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Medicare expansion advances in Jackson


Medicare expansion advances in Jackson
Mississippi House Speaker wrote Medicaid expansion bill.

   Mississippi legislators may be on the cusp of expanding Medicaid to encompass low income workers after more than a decade of blocking it.


Late last month, the House passed legislation enabling the expansion 98-20 and advanced it to the Senate, which seems House-Speaker-Jason-White_courtes-MS-House-of-Rep-jpg.web poised to pass similar legislation in the coming weeks.


Governor Tate has consistently opposed Medicaid expansion as “welfare” and “Obamacare,” but the Mississippi legislative bodies could well deliver it to him veto-proof when a final version has been passed by the House and Senate.


House Medicaid Chair Missy McGee, R-Hattiesburg, explained the policy as a “moral imperative” and said it “should transcend politics.” She also said that lawmakers have yet to propose a viable alternative to expansion to deal with Mississippi’s lack of health care access and poor health outcomes and that “‘No’ is not a policy that has helped.”


Authored by new House Speaker Jason White, R-West, and McGee, the bill would expand Medicaid eligibility to 138% of the federal poverty level or about $20,000 annually for an individual. The bill contains a work requirement for recipients of Medicaid expansion, but states that the expansion would go into effect even if the federal government does not approve the work requirement.


“Finding affordable access to health care is not only compassionate, but it is a smart investment in our workforce,” White said in a press conference after the floor vote. “As this bill is transmitted to the Senate for their consideration, I want to acknowledge that they, too, are drafting legislation that will provide health care accessibility options.  Today we have sent them a conservative plan that addresses our shared goal to provide health care coverage for hardworking, low-income Mississippians.”


White expressed optimism the governor would sign the bill, saying he believed Reeves recognizes the importance of expanding health care access.


“A healthy workforce projects to a healthy economy,” White said. “I’m not anticipating a veto at this point. I’m anticipating a business-minded, reasonable governor who weighs all options and all things and I think he is just that.”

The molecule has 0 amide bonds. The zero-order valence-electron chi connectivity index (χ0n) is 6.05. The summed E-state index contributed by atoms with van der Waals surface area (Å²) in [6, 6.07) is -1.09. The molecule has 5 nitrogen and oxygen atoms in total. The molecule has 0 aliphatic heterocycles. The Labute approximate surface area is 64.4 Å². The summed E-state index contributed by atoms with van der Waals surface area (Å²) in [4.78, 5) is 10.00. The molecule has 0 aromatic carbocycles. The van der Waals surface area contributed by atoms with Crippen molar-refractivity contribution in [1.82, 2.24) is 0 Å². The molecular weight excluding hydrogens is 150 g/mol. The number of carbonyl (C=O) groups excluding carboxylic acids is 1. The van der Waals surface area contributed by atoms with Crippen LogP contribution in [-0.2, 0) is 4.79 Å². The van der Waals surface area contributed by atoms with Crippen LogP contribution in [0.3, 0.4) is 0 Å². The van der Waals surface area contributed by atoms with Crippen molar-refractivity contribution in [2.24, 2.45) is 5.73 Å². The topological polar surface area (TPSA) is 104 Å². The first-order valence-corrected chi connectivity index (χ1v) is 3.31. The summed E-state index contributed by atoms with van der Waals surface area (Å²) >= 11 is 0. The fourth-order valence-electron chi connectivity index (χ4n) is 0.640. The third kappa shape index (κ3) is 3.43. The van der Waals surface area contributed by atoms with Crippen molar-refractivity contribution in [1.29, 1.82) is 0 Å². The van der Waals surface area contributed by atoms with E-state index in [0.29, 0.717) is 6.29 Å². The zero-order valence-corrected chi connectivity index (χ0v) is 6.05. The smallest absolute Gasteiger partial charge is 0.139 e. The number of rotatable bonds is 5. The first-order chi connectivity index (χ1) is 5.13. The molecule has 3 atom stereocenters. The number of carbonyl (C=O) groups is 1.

McGee in the press conference said: “Moving beyond a decade of simply saying ‘no’ to finding a workable solution to health access takes effort.  But it’s a task I believe lawmakers from both parties in both chambers are up for.  Most importantly, I’m excited about the hundreds of thousands of working Mississippians that now, and in the future could have a way toward a better, healthier quality of life.”


The federal government pays 90 percent of the cost for those covered by Medicaid expansion. Various studies have concluded Medicaid expansion in Mississippi would be a boon for the state economy and provide health care coverage for about 200,000 Mississippians -- primarily the working poor. For the first four years, there is projected to be no cost to the state because of $600 million in additional federal funds, offered as an incentive to expand Medicaid.


The bill also has a built-in repealer, meaning the program would automatically end after four years unless the Legislature chooses to renew it.  This likely made it more palatable to Republicans on the fence. 


McGee called it a “free pilot program” during a committee meeting and said “if it doesn’t work out, if we decide that our health outcomes have not improved, if it costs too much for the state, if for any reason we do not believe that it is doing the things that we want it to do, the program will simply repeal in 2029.”


Unlike the proposal Senate leaders say they are crafting, the House bill would not make expansion contingent on the Biden administration approving the work requirement. That’s important, since during the Biden administration CMS has rescinded work requirement waivers previously granted under the Trump administration, and has not approved new ones. 

Speaker White acknowledged his House colleagues for the overwhelming vote, his Republican colleagues for “strong support on an issue we have neglected for so long,” and the Senate for also drafting expansion legislation. 

“In most uncomfortable times is where we make our best marks,” White said.


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